Human babies and even animals have a basic number sense that many believe evolves from seeing the world and trying to quantify all the sights. But vision has nothing to do with it—Johns Hopkins University neuroscientists have found that the brain network behind numerical reasoning is identical in blind and sighted people.
The researchers also found the visual cortex in blind people is highly involved in doing math, suggesting the brain is vastly more adaptable than previously believed. The findings are published online in the journal Proceedings of the National Academy of Sciences.
"The number network develops totally independently of visual experience," said lead author Shipra Kanjlia, a graduate student in JHU's Department of Psychological and Brain Sciences. "These blind people have never seen anything in their lives, but they have the same number network as people who can see."
The researchers had congenitally blind people and sighted people wearing blindfolds solve math equations and answer language questions while having a brain scan. With the math problems, participants heard pairs of increasingly complicated recorded equations and responded if the value for "x" was the same or different. The participants also heard pairs of sentences and responded if the meaning of the sentences was the same or different.
With both blind and sighted participants, the key brain network involved in numerical reasoning, the intraparietal sulcus, responded robustly as participants considered the math problems.
Meanwhile, in blind participants only, regions of the visual cortex also responded as they did math. And the visual cortex didn't merely respond—the more complicated the math, the greater the activity in the vision center.
Although it had been thought that brain regions including the visual cortex had entrenched functions that could change slightly but not fundamentally, these findings underscore recent research that showed just the opposite: The visual cortex is extremely plastic and, when it isn't processing sight, can respond to everything from spoken language to math problems.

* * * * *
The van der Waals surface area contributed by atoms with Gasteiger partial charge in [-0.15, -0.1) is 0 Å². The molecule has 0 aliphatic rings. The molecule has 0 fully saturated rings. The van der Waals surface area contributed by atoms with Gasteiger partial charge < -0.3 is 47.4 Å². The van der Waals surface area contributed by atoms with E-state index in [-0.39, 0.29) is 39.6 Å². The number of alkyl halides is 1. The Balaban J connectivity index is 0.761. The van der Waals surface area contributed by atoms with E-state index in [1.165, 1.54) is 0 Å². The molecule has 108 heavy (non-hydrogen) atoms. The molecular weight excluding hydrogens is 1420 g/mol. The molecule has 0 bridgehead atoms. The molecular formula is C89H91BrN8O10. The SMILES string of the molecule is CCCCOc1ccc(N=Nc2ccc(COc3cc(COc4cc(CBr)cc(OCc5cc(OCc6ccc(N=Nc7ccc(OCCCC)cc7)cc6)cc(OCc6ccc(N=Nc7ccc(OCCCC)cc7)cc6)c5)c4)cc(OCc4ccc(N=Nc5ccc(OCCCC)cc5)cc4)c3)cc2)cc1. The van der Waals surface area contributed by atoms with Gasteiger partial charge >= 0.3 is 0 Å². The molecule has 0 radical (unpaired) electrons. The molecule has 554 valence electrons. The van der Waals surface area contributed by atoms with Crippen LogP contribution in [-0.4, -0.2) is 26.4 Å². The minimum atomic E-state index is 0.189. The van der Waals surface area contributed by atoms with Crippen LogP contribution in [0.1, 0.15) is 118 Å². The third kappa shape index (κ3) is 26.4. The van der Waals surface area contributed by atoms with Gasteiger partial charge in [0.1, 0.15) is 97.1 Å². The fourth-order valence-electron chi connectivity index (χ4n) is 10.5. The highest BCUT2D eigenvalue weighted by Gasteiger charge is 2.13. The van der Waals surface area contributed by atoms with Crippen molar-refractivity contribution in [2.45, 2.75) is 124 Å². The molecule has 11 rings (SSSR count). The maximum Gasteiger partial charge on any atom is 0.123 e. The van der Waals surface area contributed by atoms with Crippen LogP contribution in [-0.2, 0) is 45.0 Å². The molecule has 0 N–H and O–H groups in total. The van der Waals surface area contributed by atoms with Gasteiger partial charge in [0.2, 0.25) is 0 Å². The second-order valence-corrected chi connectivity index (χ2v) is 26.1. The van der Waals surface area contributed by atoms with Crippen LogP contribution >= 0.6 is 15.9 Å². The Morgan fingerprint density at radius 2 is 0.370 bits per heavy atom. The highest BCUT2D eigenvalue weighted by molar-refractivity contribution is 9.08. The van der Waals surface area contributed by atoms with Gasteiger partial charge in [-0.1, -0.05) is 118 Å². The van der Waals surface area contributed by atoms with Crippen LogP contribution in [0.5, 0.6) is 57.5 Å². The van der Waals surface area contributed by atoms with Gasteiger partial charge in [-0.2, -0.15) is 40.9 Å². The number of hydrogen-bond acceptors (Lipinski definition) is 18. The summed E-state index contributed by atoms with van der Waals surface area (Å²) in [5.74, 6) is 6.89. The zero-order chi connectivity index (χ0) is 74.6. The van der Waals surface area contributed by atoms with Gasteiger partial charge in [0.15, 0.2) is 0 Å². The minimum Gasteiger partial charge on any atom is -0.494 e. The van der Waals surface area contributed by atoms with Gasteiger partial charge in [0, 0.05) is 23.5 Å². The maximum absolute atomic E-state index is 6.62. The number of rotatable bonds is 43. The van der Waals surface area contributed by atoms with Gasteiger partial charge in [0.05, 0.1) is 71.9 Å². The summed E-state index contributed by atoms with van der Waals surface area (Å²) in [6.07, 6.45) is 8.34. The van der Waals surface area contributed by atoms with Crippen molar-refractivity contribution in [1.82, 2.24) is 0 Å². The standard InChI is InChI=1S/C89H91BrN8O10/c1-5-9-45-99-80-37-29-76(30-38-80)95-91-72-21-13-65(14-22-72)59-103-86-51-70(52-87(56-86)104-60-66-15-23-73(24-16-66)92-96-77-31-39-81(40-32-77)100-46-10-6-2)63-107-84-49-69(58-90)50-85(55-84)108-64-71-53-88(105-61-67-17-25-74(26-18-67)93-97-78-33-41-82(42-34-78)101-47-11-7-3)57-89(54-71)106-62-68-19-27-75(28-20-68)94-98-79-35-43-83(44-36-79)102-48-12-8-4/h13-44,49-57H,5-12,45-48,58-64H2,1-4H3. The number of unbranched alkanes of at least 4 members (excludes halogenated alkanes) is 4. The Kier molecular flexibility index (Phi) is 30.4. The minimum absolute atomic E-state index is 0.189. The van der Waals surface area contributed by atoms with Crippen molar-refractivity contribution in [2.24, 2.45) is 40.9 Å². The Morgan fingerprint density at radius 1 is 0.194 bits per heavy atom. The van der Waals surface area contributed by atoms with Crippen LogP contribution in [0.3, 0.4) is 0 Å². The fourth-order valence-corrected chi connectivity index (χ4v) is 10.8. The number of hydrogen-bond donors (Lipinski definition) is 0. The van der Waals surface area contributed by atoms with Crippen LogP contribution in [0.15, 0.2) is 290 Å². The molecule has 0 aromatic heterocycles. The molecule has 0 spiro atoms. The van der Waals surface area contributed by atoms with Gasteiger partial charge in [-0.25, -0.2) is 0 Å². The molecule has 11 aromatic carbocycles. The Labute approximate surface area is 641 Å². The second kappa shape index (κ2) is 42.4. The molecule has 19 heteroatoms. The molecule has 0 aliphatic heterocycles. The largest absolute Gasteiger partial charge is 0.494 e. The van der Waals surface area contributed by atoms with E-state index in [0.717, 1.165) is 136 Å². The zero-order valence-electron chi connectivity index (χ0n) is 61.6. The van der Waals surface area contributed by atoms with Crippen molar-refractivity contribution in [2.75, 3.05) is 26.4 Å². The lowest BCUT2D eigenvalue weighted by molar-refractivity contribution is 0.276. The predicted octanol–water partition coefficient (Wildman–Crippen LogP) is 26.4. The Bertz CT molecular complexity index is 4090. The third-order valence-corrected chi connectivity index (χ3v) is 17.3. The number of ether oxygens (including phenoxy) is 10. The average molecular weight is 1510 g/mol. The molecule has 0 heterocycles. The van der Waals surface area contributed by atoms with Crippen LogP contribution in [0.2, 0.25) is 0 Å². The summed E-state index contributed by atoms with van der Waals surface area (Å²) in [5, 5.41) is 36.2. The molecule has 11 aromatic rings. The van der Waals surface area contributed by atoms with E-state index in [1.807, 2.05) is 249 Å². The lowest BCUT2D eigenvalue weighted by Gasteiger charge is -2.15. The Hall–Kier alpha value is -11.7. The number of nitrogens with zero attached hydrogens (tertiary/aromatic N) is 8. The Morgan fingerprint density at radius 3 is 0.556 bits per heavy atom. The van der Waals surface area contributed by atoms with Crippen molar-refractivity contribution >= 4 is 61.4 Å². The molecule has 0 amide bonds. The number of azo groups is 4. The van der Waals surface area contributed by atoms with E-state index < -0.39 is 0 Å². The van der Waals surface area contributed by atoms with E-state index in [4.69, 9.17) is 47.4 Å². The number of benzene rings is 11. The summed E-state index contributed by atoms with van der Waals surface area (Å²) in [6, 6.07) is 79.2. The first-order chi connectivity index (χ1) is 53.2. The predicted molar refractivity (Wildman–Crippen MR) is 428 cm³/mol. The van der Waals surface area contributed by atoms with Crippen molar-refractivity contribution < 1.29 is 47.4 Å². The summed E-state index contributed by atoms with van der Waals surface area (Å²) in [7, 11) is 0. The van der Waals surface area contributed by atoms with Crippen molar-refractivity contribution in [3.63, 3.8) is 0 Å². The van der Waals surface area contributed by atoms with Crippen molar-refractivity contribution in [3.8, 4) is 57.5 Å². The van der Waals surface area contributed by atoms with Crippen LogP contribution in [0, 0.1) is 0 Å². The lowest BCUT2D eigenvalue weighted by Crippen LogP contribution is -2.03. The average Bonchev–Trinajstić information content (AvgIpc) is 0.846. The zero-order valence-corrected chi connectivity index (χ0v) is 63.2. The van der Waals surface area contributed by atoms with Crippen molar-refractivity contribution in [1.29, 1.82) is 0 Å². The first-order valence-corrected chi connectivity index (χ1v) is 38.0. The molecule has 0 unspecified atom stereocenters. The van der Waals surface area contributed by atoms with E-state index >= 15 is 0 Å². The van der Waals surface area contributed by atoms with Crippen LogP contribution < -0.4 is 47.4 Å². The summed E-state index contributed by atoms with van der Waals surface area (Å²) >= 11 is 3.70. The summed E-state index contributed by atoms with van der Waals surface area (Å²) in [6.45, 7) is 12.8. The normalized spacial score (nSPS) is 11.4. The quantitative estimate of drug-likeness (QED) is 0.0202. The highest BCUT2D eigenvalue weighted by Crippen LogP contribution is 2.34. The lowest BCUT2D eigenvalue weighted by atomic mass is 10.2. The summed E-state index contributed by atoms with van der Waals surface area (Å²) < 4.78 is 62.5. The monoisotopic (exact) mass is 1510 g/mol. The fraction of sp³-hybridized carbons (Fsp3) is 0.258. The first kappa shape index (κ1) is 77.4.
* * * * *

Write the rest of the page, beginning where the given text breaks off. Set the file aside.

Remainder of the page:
Co-author Marina Bedny, an assistant professor of psychological and brain sciences, says the findings here, taken together with earlier results, suggest the brain as a whole could be extremely adaptable, almost like a computer that—depending on data coming in—could reconfigure to handle almost limitless types of tasks. It could someday be possible to reroute functions from a damaged area to a new spot in the brain, she said.
"If we can make the visual cortex do math," Bedny said, "in principle we can make any part of the brain do anything."
This study is also the first to demonstrate that this repurposed vision center in blind people is not just responding to new functions haphazardly; the region has become specialized and segmented by function, like any other part of the brain. Some parts of the cortex are doing math, while other parts are doing language, etc. Even in a resting state, brain scans show these new brain regions connect to traditional parts of the brain responsible for math and language in sighted people.
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